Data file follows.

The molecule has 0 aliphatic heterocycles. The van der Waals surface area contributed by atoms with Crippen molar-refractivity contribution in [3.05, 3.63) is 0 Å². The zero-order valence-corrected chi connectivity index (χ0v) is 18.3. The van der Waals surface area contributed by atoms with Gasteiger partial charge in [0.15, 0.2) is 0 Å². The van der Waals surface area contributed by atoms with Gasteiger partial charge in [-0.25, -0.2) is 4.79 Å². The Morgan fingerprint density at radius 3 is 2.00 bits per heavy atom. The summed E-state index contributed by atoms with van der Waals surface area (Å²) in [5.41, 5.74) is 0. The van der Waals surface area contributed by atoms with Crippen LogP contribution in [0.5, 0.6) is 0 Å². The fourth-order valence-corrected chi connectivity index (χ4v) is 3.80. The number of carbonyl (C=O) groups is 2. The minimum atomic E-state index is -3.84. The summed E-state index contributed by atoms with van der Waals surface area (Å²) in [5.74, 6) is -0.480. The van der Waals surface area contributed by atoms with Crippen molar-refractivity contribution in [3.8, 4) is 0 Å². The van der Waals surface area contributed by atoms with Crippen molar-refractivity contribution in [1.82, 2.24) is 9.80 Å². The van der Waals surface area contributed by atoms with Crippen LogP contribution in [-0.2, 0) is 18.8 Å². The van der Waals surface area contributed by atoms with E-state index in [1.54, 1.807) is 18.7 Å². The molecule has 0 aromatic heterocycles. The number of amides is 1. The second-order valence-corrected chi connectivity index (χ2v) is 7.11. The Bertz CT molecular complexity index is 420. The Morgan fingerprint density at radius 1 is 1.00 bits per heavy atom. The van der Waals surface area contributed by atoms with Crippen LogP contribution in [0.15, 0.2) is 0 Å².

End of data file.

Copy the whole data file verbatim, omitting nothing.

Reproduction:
The molecule has 0 aliphatic heterocycles. The van der Waals surface area contributed by atoms with Crippen molar-refractivity contribution in [3.05, 3.63) is 0 Å². The zero-order valence-corrected chi connectivity index (χ0v) is 18.3. The van der Waals surface area contributed by atoms with Gasteiger partial charge in [0.15, 0.2) is 0 Å². The van der Waals surface area contributed by atoms with Gasteiger partial charge in [-0.25, -0.2) is 4.79 Å². The Morgan fingerprint density at radius 3 is 2.00 bits per heavy atom. The summed E-state index contributed by atoms with van der Waals surface area (Å²) in [5.41, 5.74) is 0. The van der Waals surface area contributed by atoms with Crippen LogP contribution in [0.5, 0.6) is 0 Å². The fourth-order valence-corrected chi connectivity index (χ4v) is 3.80. The number of carbonyl (C=O) groups is 2. The minimum atomic E-state index is -3.84. The summed E-state index contributed by atoms with van der Waals surface area (Å²) in [5.74, 6) is -0.480. The van der Waals surface area contributed by atoms with Crippen molar-refractivity contribution in [3.8, 4) is 0 Å². The van der Waals surface area contributed by atoms with Crippen molar-refractivity contribution in [1.82, 2.24) is 9.80 Å². The van der Waals surface area contributed by atoms with Crippen LogP contribution in [-0.2, 0) is 18.8 Å². The van der Waals surface area contributed by atoms with E-state index in [1.54, 1.807) is 18.7 Å². The molecule has 0 aromatic heterocycles. The number of amides is 1. The second-order valence-corrected chi connectivity index (χ2v) is 7.11. The Bertz CT molecular complexity index is 420. The Morgan fingerprint density at radius 1 is 1.00 bits per heavy atom. The van der Waals surface area contributed by atoms with Crippen LogP contribution in [0.15, 0.2) is 0 Å².